While the US Army continues onward with plans to equip land vehicles with currently available Active Protection Systems (APS), it is also pressing forward with the development of a longer-term Modular Active Protection Systems (MAPS) to shoot down incoming threats.
On 29 October, the army’s Research Development and Engineering Command (RDECOM) announced that it had completed a series of four virtual soft-kill demonstrations using MAPS base kit components with “various combinations of vendor-supplied sensors and countermeasures”.
“Through this series of tests, we were able to validate the ability of the MAC [Modular APS Controller] to control various sensors and countermeasures that comply with the MAF [the Modular APS Framework],” said Bill Beyer, the MAPS Virtual Demonstrator lead. “The tests also proved that using a controller built on government- and industry-approved open standards and common interfaces allows integration of disparate components into a full system.”
During the four virtual soft-kill tests, Tank Automotive Research, Development and Engineering Center (TARDEC) said that the MAC controlled a “unique configuration of sensors and countermeasures” during each test series.
“Each of these demonstrator efforts focused on a different aspect of modularity. The first two tests focused on soft-kill countermeasure modularity while the third and fourth demonstrators showcased cueing sensor modularity,” TARDEC said. “These demonstrations emphasise how, with minimal configuration changes, subsystems that are MAF-compliant can be integrated with one another to accommodate specific platform and mission needs.”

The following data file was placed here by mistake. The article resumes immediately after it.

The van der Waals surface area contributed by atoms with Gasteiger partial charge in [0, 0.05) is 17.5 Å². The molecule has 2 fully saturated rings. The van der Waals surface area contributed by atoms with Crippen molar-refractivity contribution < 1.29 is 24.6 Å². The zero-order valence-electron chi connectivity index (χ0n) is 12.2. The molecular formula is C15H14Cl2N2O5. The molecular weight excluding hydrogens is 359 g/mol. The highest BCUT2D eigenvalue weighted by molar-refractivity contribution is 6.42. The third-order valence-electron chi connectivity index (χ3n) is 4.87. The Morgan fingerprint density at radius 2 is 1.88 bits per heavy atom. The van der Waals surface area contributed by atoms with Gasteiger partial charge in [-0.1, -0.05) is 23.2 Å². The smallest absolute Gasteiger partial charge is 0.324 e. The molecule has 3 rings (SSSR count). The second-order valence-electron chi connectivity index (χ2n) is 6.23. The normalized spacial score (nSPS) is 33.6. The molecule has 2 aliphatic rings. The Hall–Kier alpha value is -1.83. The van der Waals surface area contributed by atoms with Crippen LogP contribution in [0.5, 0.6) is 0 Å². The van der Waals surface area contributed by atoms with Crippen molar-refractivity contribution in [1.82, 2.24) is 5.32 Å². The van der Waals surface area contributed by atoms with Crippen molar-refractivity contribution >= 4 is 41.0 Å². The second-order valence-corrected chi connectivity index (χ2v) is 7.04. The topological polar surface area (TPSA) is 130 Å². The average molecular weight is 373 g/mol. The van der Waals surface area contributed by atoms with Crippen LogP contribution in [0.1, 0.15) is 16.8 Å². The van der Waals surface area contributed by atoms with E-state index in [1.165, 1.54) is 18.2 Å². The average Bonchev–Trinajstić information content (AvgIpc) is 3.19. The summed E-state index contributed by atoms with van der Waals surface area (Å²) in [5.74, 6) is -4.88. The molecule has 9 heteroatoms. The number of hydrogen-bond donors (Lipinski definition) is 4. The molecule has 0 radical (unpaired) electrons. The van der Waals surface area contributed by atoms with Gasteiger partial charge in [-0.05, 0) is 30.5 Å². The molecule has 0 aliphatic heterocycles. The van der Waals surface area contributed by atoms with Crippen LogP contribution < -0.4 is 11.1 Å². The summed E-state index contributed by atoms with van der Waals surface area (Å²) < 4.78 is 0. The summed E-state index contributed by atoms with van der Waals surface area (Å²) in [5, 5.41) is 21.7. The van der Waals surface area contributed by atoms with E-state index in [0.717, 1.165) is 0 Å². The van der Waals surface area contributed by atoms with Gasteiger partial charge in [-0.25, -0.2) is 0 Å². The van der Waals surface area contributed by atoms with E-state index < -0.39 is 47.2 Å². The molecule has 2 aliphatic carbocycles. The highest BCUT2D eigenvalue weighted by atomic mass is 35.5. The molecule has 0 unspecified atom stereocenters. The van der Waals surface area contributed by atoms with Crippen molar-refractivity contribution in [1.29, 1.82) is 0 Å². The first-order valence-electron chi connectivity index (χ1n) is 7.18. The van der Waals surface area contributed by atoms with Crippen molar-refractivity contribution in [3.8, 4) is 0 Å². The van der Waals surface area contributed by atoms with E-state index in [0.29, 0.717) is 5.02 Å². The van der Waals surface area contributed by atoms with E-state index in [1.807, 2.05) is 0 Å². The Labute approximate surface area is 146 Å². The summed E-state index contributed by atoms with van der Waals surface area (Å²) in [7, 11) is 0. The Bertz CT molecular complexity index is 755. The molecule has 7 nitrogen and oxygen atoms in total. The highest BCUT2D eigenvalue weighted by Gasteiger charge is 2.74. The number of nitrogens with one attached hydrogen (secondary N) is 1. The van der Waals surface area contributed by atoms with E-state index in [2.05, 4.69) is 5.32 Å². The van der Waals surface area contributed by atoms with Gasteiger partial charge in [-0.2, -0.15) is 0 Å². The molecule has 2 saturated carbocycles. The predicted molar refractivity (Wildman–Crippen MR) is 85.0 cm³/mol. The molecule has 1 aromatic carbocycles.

Moving forward, TARDEC is planning to conduct a fifth demonstrator to test “cueing sensor modularity” and determine if the sensors and effectors are adaptable across a range of APS subsystems. Then in December, the service will begin testing MAPS hard-kill capabilities through virtual demonstrations.
Down the road, the service will do further demonstrations where it will layer “a hard-kill on a soft-kill defeat system onto the same platform”, according to Colonel Glenn Dean, the army’s project manager for Stryker Brigade Combat Team and APS acquisition.
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